Well-designed clinical trials incorporating biomarkers are needed to evaluate new therapies and new combinations that include antibody-drug conjugates [eg, sacituzumab govitecan and datopotamab deruxtecan], targeted therapies, and combining agents with immune checkpoint inhibitors,” Dr. Han said.
DISCLOSURE: Dr. Stringer-Reasor has received honoraria from Breast Cancer Index, Eli Lilly, and Milan; has served as a consultant or advisor to AstraZeneca, Daiichi Sankyo/AstraZeneca, Immunomedics, Eli Lilly, Merck, Novartis, Oncogen, and Seagen; has served on the speakers bureau for Eli Lilly; has received research funding from Susan G. Komen for the Cure and V Foundations; and has been reimbursed for travel, accommodations, and expenses from Canadian Therapeutics and Eli Lilly. Dr. Han has served as a consultant or advisor to Daiichi Sankyo/AstraZeneca Immunomedics/Gilead, and Novartis; has served on the speakers bureau for Eli Lilly; and has received institutional research funding from AbbVie, Arvinas, Department of Defense, GI Therapeutics, GlaxoSmithKline, Horizon Oncology Research, Marker Therapeutics, Novartis, Pfizer, Phoenix Pharmaceuticals, Quantum Leap Health, Seagen, and Zymeworks.
1. Han HS, Vikas P, Costa RLB, et al: Early-stage triple-negative breast cancer journey: Beginning, end, and everything in between. 2023 ASCO Annual Meeting. Education Session. Presented June 3, 2023.
2. Yau C, van der Noordaa M, Wei J, et al: Residual cancer burden after neoadjuvant therapy and long-term-survival outcomes in breast cancer: A multi-center pooled analysis. 2019 San Antonio Breast Cancer Symposium. Abstract GS5-01. Presented December 13, 2019.
3. Citron ML, Berry DA, Cirrincione C, et al: Randomized trial of dose-dense versus conventionally scheduled and sequential versus concurrent combination chemotherapy as postoperative adjuvant treatment of node-positive primary breast cancer: First report of Intergroup Trial C9741/Cancer and Leukemia Group B Trial 9741. J Clin Oncol 21:1431-1439, 2003.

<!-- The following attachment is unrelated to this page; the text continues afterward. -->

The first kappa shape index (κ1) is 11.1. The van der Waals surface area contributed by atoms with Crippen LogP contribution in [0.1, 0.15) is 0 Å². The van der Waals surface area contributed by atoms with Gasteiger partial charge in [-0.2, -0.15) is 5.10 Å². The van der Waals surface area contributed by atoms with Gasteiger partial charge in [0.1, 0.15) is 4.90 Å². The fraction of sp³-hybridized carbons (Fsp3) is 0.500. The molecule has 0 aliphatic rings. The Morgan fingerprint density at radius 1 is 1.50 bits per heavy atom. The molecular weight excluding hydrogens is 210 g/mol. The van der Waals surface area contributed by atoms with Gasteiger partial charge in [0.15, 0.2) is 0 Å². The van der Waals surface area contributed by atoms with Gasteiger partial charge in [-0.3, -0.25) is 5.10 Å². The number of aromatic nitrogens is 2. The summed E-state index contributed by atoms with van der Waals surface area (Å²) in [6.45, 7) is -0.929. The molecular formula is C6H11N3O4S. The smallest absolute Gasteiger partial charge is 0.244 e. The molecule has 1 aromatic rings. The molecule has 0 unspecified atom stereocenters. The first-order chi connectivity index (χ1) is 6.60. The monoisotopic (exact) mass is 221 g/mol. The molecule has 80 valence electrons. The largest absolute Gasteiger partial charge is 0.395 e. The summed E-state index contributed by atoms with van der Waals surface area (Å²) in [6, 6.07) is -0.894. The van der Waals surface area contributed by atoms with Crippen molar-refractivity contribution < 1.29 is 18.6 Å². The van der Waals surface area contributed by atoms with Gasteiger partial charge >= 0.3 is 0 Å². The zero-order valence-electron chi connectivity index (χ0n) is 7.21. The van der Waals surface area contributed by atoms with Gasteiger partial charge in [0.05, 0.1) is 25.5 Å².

4. Early Breast Cancer Trialists’ Collaborative Group (EBCTCG): Increasing the dose density of chemotherapy by more frequent administration or sequential scheduling: A patient-level meta-analysis of 37,298 women with early breast cancer in 26 randomised trials. Lancet 393:1440-1452, 2019.
5. Schmid P, Cortés J, Dent R, et al: Event-free survival with pembrolizumab in early triple-negative breast cancer. N Engl J Med 386:556-567, 2022.
6. Mittendorf EA, Zhang H, Barrios CH, et al: Neoadjuvant atezolizumab in combination with sequential paclitaxel and anthracycline-based chemotherapy versus placebo and chemotherapy in patients with early-stage triple-negative breast cancer (IMpassion031): A randomised, double-blind, phase 3 trial. Lancet 396:1090-1100, 2020.
7. Shepherd JH, Ballman K, Polley MYC, et al: CALGB 40603 (Alliance): Long-term outcomes and genomic correlates of response and survival after neoadjuvant chemotherapy with or without carboplatin and bevacizumab in triple-negative breast cancer. J Clin Oncol 40:1323-1334, 2022.
8. von Minckwitz G, Schneeweiss A, Loibl S, et al: Neoadjuvant carboplatin in patients with triple-negative and HER2-positive early breast cancer (GeparSixto; GBG 66): A randomised phase 2 trial. Lancet Oncol 15:747-756, 2014.
9. Geyer CE, Sikov WM, Huober J, et al: Long-term efficacy and safety of addition of carboplatin with or without veliparib to standard neoadjuvant chemotherapy in triple-negative breast cancer: 4-year follow-up data from the BrighTNess trial, a randomized phase III trial. Ann Oncol 33:384-394, 2022.
10. Gupta S, Nair NS, Hawaldar R, et al: The addition of platinum to sequential taxane-anthracycline neoadjuvant chemotherapy in patients with triple-negative breast cancer: A phase III randomized controlled trial. 2022 San Antonio Breast Cancer Symposium. Abstract GS5-01. Presented December 9, 2022.
11. Sharma P, Stecklein SR, Yoder R, et al: Clinical and biomarker results of neoadjuvant phase II study of pembrolizumab and carboplatin plus docetaxel in triple-negative breast cancer (NeoPACT). 2022 ASCO Annual Meeting. Abstract 513.
12. Masuda N, Lee SJ, Ohtani S, et al: Adjuvant capecitabine for breast cancer after preoperative chemotherapy. N Engl J Med 376:2147-2159, 2017.
13. Tutt ANJ, Garber J, Gelber RD, et al: Prespecified event-driven analysis of overall survival in the OlympiA phase III trial of adjuvant olaparib in germline BRCA1/2 mutation associated breast cancer. ESMO Virtual Plenary 2022. Abstract VP1-2022. Presented March 16, 2022.
14. Tutt ANJ, Garber JE, Kaufman B, et al: Adjuvant olaparib for patients with BRCA1- or BRCA2-mutated breast cancer. N Engl J Med 384:2394-2405, 2021.